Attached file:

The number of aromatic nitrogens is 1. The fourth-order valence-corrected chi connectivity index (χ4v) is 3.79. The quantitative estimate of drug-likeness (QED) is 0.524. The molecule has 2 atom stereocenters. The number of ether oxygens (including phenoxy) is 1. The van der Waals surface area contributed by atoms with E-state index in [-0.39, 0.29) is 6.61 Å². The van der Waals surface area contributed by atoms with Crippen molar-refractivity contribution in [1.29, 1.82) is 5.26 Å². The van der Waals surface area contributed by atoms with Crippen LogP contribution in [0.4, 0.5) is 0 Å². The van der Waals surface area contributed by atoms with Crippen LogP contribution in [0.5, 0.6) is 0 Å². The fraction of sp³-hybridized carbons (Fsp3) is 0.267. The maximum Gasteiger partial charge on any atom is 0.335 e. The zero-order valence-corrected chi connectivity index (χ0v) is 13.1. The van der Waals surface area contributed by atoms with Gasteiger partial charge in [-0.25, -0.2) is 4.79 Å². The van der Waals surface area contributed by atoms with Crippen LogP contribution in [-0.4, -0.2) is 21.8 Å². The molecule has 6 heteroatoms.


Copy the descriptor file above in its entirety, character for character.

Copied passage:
The number of aromatic nitrogens is 1. The fourth-order valence-corrected chi connectivity index (χ4v) is 3.79. The quantitative estimate of drug-likeness (QED) is 0.524. The molecule has 2 atom stereocenters. The number of ether oxygens (including phenoxy) is 1. The van der Waals surface area contributed by atoms with E-state index in [-0.39, 0.29) is 6.61 Å². The van der Waals surface area contributed by atoms with Crippen molar-refractivity contribution in [1.29, 1.82) is 5.26 Å². The van der Waals surface area contributed by atoms with Crippen LogP contribution in [0.4, 0.5) is 0 Å². The van der Waals surface area contributed by atoms with Crippen LogP contribution in [0.5, 0.6) is 0 Å². The fraction of sp³-hybridized carbons (Fsp3) is 0.267. The maximum Gasteiger partial charge on any atom is 0.335 e. The zero-order valence-corrected chi connectivity index (χ0v) is 13.1. The van der Waals surface area contributed by atoms with Gasteiger partial charge in [-0.25, -0.2) is 4.79 Å². The van der Waals surface area contributed by atoms with Crippen LogP contribution in [-0.4, -0.2) is 21.8 Å². The molecule has 6 heteroatoms.